An unloved machine that filled an important niche for the Army's Stryker units, including a pair of Fort Carson brigades, will be retired after 20 years of work weren't enough to fix its notorious maintenance problems, the Army announced.

The Stryker Mobile Gun System will be pulled from Army units by 2022, parking the eight-wheeled vehicles topped by an autoloading 105 mm cannon better known for jamming than combat accomplishments.

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“Decisions on when it is best to divest a system currently in the force are not taken lightly,” explained Lt. Gen. James F. Pasquarette, a former deputy commander at Fort Carson who is now the Army's programs chief. “The Army has done its due diligence to ensure lethality upgrades will remain intact to provide our Stryker formations the capabilities they need in the future.”

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The Army began its move to the Stryker in the 1990s as a way to build lighter units better-suited to respond to brushfire wars than heavier tank formations.

The nimble 18-ton vehicles are great for hauling troops around the battlefield with more comfort and protection than a Humvee, but they have always worried armor advocates who fear the Strykers would be easy targets against rivals China and Russia.

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That's why the Army spent lavishly to develop the mobile gun version of the Stryker, which has a remotely aimed version of the weapon that was carried on U.S. tanks through much of the Cold War — the 105 mm cannon.

By buying the vehicles, the Army answered its critics but picked up a ton of headaches.

The gun never really worked well. Maintenance troops at Fort Carson for years have complained that it spends more time in the repair shop than on the battlefield.

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And the mobile gun is lightly armored even by Stryker standards. Tanks like the M-1 Abrams can shrug off hits from the heaviest enemy weapons. The Stryker's armor can turn rifle rounds, fire from heavy machine guns and even some larger munitions, but it isn't a tank.

That's because the Stryker is designed to be winged around the world in Air Force transports for rapid deployment. The Stryker weighs in at 18 tons and a few can be loaded aboard a C-17 jet. The Abrams tank weighs 72 tons and just one can be carried inside a C-17.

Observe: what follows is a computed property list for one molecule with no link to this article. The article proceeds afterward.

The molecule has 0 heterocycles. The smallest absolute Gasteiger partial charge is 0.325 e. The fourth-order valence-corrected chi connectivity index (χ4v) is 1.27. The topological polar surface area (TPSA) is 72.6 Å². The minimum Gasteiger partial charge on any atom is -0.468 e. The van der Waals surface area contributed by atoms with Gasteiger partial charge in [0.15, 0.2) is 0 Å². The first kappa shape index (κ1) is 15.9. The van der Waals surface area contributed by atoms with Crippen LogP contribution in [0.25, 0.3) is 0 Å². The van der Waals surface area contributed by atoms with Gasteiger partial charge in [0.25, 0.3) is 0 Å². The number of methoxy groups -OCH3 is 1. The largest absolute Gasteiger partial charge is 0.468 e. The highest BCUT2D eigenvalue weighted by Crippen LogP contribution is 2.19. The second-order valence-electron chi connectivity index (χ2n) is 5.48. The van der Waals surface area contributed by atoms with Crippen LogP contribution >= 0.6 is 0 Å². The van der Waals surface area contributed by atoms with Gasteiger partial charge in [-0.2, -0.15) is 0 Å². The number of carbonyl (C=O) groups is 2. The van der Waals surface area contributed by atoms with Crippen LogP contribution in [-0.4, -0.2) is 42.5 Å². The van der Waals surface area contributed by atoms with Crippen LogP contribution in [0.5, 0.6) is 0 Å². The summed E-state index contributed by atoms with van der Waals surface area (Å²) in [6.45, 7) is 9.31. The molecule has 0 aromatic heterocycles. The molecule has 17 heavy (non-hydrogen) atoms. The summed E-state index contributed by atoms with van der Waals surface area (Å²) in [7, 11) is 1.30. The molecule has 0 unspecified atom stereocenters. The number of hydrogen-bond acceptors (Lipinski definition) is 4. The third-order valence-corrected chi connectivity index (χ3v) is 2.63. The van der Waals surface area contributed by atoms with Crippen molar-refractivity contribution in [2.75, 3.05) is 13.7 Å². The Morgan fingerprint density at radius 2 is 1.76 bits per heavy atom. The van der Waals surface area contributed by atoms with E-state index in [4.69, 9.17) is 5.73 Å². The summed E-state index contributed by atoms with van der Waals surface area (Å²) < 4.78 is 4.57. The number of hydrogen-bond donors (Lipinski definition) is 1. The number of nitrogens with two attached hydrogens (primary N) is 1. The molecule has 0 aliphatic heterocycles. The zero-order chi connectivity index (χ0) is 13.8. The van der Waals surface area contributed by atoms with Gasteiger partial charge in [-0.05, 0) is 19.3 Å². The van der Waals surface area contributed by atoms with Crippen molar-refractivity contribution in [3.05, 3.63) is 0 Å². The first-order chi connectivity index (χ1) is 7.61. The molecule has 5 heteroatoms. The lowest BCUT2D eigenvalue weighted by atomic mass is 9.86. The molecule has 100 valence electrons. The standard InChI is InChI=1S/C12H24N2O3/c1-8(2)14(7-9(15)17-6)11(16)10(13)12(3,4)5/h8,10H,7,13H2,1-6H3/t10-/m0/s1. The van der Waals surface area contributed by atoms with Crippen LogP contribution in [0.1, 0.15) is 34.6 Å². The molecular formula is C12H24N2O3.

Early in the Iraq war, the Army learned the Stryker was vulnerable to insurgent weapons including roadside bombs and rocket-propelled grenades.

The grenade issue was fixed by strapping fencing to the sides of the Stryker vehicles. The "slat-armor" looked ridiculous, but it would detonate RPG rounds before they hit the Stryker's hull, saving the vehicle and its crew.

But dealing with roadside bombs took a complete redesign of the rig, incorporating angled "V-hull" armor underneath the vehicle to defect explosions.

That fix worked for every Stryker except the mobile gun. The weapon didn't fit in the redesigned hull, so gun crews went to battle with less protection than their comrades in other Strykers.

The gun system was such a problem for the Army that the service, which usually buys weapons by the thousands, purchased just 142 or them.

Dumping the troubled gun is the right thing to do, but it leaves Stryker units with a major hole to fill as the military looks to future combat with better-armed enemies like the Russians or the Chinese.

A partial fix would be issuing more Javelin missiles. The portable tank-killer is well proven, but it comes with its own problem: When you take on a large tank formation, you'd need more missiles than can be carried.

A better answer might be sharing the new Mobile Protected Firepower light tank, now in trials with airborne units at Fort Bragg, with Stryker units. At 24 tons with a full armor kit, the little tank packs nearly the same punch as the M-1.

It's essentially a replacement for the M-551 Sheridan light tank that was first used in Vietnam and has been out of the Army inventory for decades.

It's tracked and slower than the wheeled Stryker and won't be as easy to deploy over highways. Drivers on Interstate 25 this spring have watched Fort Carson Strykers commute to training at Piñon Canyon, the post's massive training area east of Trinidad. Getting M-8s there would mean hauling them aboard heavy trucks or loading them on railcars.

But the light tank problems pale in comparison to those that sank the Stryker Mobile Gun. And it could give Stryker units the armored punch they need to survive the modern battlefield.

Contact Tom Roeder: 636-0240

Twitter: @xroederx

City Editor

Tom Roeder is the Gazette's City Editor. In Colorado Springs since 2003, Tom has covered the military at home and overseas and has cover statehouses in Denver and Olympia, Wash. His main job, though, is being dad to two great kids.

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